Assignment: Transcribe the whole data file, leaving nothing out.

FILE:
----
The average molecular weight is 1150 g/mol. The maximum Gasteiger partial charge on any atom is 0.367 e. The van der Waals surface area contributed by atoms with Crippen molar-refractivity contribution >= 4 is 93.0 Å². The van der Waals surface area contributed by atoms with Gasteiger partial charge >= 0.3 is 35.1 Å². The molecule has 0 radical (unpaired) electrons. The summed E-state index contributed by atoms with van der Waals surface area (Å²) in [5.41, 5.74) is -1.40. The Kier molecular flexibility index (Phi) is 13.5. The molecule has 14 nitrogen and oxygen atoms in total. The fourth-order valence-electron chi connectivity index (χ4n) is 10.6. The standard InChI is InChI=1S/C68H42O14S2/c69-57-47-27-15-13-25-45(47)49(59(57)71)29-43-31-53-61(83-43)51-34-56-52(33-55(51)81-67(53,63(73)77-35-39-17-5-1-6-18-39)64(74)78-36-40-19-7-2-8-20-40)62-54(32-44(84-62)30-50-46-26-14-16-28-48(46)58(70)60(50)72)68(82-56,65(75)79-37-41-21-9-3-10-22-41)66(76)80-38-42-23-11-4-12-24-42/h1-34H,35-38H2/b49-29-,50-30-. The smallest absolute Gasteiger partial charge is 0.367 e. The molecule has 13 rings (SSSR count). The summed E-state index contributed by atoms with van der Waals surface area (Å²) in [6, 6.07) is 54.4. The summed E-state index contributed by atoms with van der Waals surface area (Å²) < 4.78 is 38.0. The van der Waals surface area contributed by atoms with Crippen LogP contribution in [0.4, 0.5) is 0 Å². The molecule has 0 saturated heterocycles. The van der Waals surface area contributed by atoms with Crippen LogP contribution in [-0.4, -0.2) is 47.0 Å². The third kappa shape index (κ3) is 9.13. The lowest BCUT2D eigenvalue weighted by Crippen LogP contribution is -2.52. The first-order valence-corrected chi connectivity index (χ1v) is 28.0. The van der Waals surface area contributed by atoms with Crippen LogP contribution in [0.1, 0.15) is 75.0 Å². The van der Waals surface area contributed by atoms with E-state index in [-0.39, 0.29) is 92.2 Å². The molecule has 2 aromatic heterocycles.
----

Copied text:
The average molecular weight is 1150 g/mol. The maximum Gasteiger partial charge on any atom is 0.367 e. The van der Waals surface area contributed by atoms with Crippen molar-refractivity contribution >= 4 is 93.0 Å². The van der Waals surface area contributed by atoms with Gasteiger partial charge >= 0.3 is 35.1 Å². The molecule has 0 radical (unpaired) electrons. The summed E-state index contributed by atoms with van der Waals surface area (Å²) in [5.41, 5.74) is -1.40. The Kier molecular flexibility index (Phi) is 13.5. The molecule has 14 nitrogen and oxygen atoms in total. The fourth-order valence-electron chi connectivity index (χ4n) is 10.6. The standard InChI is InChI=1S/C68H42O14S2/c69-57-47-27-15-13-25-45(47)49(59(57)71)29-43-31-53-61(83-43)51-34-56-52(33-55(51)81-67(53,63(73)77-35-39-17-5-1-6-18-39)64(74)78-36-40-19-7-2-8-20-40)62-54(32-44(84-62)30-50-46-26-14-16-28-48(46)58(70)60(50)72)68(82-56,65(75)79-37-41-21-9-3-10-22-41)66(76)80-38-42-23-11-4-12-24-42/h1-34H,35-38H2/b49-29-,50-30-. The smallest absolute Gasteiger partial charge is 0.367 e. The molecule has 13 rings (SSSR count). The summed E-state index contributed by atoms with van der Waals surface area (Å²) in [6, 6.07) is 54.4. The summed E-state index contributed by atoms with van der Waals surface area (Å²) < 4.78 is 38.0. The van der Waals surface area contributed by atoms with Crippen LogP contribution in [0.4, 0.5) is 0 Å². The molecule has 0 saturated heterocycles. The van der Waals surface area contributed by atoms with Crippen LogP contribution in [-0.4, -0.2) is 47.0 Å². The third kappa shape index (κ3) is 9.13. The lowest BCUT2D eigenvalue weighted by Crippen LogP contribution is -2.52. The first-order valence-corrected chi connectivity index (χ1v) is 28.0. The van der Waals surface area contributed by atoms with Crippen LogP contribution in [0.1, 0.15) is 75.0 Å². The van der Waals surface area contributed by atoms with E-state index in [-0.39, 0.29) is 92.2 Å². The molecule has 2 aromatic heterocycles.